Gear Review: Garmin Oregon 750T Handheld GPS Review

If adventure is in your blood, then a handheld GPS device should always be in your backpack to stop you getting lost, while allowing you to navigate your route in the countryside. For handheld devices, Garmin have the monopoly. While there are other handheld GPS models on the market, non compare to what Garmin provide.

The idea behind a handheld GPS unit is to stop you having to look at paper maps and a compass along your route, and allow you to enjoy the journey. Instead, of stopping every few hundred meters along the route, you’re handheld GPS with multiple features, allows you to quickly check important updates without unpacking your backpack for those paper maps.

Garmin Oregon 750T Review

The Garmin Oregon 750T is Gamin’s replacement for the out-going 700. While there is very little difference between the older 700 and the newer 750T, the changes that have been made, are simply brilliant and change the gps from a basic handheld gps, to a real gps that you can actually use.

The key problem with the Oregon 700T, was the lack of memory and maps. There was simply never enough room on the memory-card to keep more than a single map. The 750 and 750T have taken not of this problem and increase both the size of the memory, and in the case of the 750T, Topo Active maps of Europe.

Garmin Oregon 750 Review

Oregon 750T

The 750T comes as standard with dimensions of 6.1 x 11.4 x 3.3 cm, while the the display is 7.6 cm using a 240 x 400 pixels, transflective colour TFT touchscreen. The unit weighs 209.8 g with batteries included. Batteries are either a rechargeable NiMH pack rechargeable AA can also be used. Battery life is up to 16 hours, depending on use and screen brightness and the unit is totally waterproof (Waterprroof rating: IPX7).

Once you switch on the Oregon 750T, the unit switches on quickly showing the easy-to-use menu interface allowing you to pick your use. As we discussed above, memory has been substantially increased allowing not only better maps, but also map data including 10,000 waypoints, geocaching, tide, sunset, moon tables and 250 routes with up to 20,000 route points.


Unlike the Oregon 700, the 750T comes with a camera built-in as standard. While its probably not the best camera in the world today, it’s a eight megapixel camera with digital zoom and autofocusm, it also comes with a geographical location feature.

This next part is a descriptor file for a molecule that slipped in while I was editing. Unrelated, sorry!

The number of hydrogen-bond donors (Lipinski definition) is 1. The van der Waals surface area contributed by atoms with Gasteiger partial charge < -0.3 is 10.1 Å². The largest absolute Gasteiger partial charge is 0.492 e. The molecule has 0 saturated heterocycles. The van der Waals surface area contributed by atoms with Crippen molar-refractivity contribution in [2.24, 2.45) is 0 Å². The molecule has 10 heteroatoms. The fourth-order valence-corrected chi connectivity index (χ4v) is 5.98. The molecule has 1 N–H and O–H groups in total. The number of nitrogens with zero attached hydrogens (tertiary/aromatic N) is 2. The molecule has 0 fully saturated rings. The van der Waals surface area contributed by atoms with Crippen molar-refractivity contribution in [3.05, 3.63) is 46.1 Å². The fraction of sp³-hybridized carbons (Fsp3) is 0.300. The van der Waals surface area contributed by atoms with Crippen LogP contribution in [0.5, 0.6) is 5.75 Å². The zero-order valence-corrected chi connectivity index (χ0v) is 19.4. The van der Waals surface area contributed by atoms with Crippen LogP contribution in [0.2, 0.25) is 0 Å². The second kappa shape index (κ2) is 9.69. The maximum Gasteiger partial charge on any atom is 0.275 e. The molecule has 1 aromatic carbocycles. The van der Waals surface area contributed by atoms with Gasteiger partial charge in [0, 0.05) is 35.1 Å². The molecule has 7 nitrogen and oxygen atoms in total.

This allows you to take a picture and mark exactly where that picture is located on the map. This way you can accurately check where your pictures where taken from, once you’ve returned home.


The Oregon 750T handheld provides complete navigation and tracking using GPS and GLONASS (altimeter, barometer and compass) sensor capabilities. The device also comes with a built-in altimeter that helps to provide elevation data to accurately measure ascent and descent, while the barometer can be used to predict weather changes by showing short-term trends in air pressure.

The device also comes with a 3-axis electronic compass that helps to keep your bearing, whether your moving, or just sat at the top of a hill planning your next route. If you just want to return back the way you came, the Oregon 750T comes with a TracBack feature.

Final Thoughts

The Oregon 750T is a decent bit of kit that peforms well and comes with some decent features that you will use. Yes, like all handheld GPS units these days, it’s a Garmin, but they do make great units.

Take Garmin’s BaseCamp software as an example. It lets you view and organise maps, waypoints, routes and tracks all from the comfort of your home. This totally free bit of software works fantastically, and even better, you can combine it with a paid subscription to BirdsEye Satellite Imagery that allows you to transfer an almost unlimited amount of satellite images to your device.

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